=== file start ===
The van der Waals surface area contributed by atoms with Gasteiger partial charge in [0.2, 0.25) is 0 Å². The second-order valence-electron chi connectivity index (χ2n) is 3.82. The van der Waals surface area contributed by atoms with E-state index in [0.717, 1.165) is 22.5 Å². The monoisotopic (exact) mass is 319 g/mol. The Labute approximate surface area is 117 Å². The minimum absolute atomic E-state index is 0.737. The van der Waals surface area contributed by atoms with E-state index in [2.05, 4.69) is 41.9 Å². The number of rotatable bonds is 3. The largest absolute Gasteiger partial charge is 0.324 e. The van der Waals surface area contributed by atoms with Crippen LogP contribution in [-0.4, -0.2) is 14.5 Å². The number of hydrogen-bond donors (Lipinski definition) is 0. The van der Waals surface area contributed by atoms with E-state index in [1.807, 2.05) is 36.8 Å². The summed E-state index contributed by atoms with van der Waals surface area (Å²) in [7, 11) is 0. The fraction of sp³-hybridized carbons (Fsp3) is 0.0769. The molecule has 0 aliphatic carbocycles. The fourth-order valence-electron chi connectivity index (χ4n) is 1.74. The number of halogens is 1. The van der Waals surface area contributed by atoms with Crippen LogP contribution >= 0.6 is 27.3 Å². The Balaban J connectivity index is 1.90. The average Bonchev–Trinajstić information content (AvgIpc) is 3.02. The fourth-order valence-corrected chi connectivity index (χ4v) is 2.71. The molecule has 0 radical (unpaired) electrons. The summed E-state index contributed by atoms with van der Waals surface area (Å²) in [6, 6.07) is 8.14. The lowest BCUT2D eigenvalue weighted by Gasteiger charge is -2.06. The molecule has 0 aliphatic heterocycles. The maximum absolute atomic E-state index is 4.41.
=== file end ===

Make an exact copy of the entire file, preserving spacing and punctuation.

The van der Waals surface area contributed by atoms with Gasteiger partial charge in [0.2, 0.25) is 0 Å². The second-order valence-electron chi connectivity index (χ2n) is 3.82. The van der Waals surface area contributed by atoms with E-state index in [0.717, 1.165) is 22.5 Å². The monoisotopic (exact) mass is 319 g/mol. The Labute approximate surface area is 117 Å². The minimum absolute atomic E-state index is 0.737. The van der Waals surface area contributed by atoms with E-state index in [2.05, 4.69) is 41.9 Å². The number of rotatable bonds is 3. The largest absolute Gasteiger partial charge is 0.324 e. The van der Waals surface area contributed by atoms with Crippen LogP contribution in [-0.4, -0.2) is 14.5 Å². The number of hydrogen-bond donors (Lipinski definition) is 0. The van der Waals surface area contributed by atoms with E-state index in [1.807, 2.05) is 36.8 Å². The summed E-state index contributed by atoms with van der Waals surface area (Å²) in [7, 11) is 0. The fraction of sp³-hybridized carbons (Fsp3) is 0.0769. The molecule has 0 aliphatic carbocycles. The fourth-order valence-electron chi connectivity index (χ4n) is 1.74. The number of halogens is 1. The van der Waals surface area contributed by atoms with Crippen LogP contribution >= 0.6 is 27.3 Å². The Balaban J connectivity index is 1.90. The average Bonchev–Trinajstić information content (AvgIpc) is 3.02. The fourth-order valence-corrected chi connectivity index (χ4v) is 2.71. The molecule has 0 radical (unpaired) electrons. The summed E-state index contributed by atoms with van der Waals surface area (Å²) in [6, 6.07) is 8.14. The lowest BCUT2D eigenvalue weighted by Gasteiger charge is -2.06. The molecule has 0 aliphatic heterocycles. The maximum absolute atomic E-state index is 4.41.